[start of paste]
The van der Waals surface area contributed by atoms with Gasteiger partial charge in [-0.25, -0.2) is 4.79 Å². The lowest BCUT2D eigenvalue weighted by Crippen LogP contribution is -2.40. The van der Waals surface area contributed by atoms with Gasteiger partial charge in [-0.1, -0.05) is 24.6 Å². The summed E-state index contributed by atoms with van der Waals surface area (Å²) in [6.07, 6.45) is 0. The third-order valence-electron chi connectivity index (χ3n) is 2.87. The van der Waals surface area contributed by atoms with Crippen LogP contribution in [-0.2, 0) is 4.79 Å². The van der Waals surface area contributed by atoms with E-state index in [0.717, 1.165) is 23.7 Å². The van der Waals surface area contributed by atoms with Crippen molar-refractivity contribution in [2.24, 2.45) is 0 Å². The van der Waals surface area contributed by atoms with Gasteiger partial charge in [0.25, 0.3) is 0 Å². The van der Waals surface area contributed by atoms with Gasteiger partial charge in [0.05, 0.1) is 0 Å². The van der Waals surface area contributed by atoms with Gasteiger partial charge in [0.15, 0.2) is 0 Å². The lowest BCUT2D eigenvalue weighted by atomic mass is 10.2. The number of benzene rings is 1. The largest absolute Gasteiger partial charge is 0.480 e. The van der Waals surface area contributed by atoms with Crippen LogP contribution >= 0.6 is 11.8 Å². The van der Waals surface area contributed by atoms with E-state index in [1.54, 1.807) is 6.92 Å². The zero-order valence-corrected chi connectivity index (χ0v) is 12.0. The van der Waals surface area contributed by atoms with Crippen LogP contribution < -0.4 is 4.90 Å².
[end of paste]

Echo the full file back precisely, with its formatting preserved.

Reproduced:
The van der Waals surface area contributed by atoms with Gasteiger partial charge in [-0.25, -0.2) is 4.79 Å². The lowest BCUT2D eigenvalue weighted by Crippen LogP contribution is -2.40. The van der Waals surface area contributed by atoms with Gasteiger partial charge in [-0.1, -0.05) is 24.6 Å². The summed E-state index contributed by atoms with van der Waals surface area (Å²) in [6.07, 6.45) is 0. The third-order valence-electron chi connectivity index (χ3n) is 2.87. The van der Waals surface area contributed by atoms with Crippen LogP contribution in [-0.2, 0) is 4.79 Å². The van der Waals surface area contributed by atoms with E-state index in [0.717, 1.165) is 23.7 Å². The van der Waals surface area contributed by atoms with Crippen molar-refractivity contribution in [2.24, 2.45) is 0 Å². The van der Waals surface area contributed by atoms with Gasteiger partial charge in [0.25, 0.3) is 0 Å². The van der Waals surface area contributed by atoms with Gasteiger partial charge in [0.05, 0.1) is 0 Å². The van der Waals surface area contributed by atoms with Gasteiger partial charge in [0.15, 0.2) is 0 Å². The lowest BCUT2D eigenvalue weighted by atomic mass is 10.2. The number of benzene rings is 1. The largest absolute Gasteiger partial charge is 0.480 e. The van der Waals surface area contributed by atoms with Crippen LogP contribution >= 0.6 is 11.8 Å². The van der Waals surface area contributed by atoms with E-state index in [1.54, 1.807) is 6.92 Å². The zero-order valence-corrected chi connectivity index (χ0v) is 12.0. The van der Waals surface area contributed by atoms with Crippen LogP contribution < -0.4 is 4.90 Å².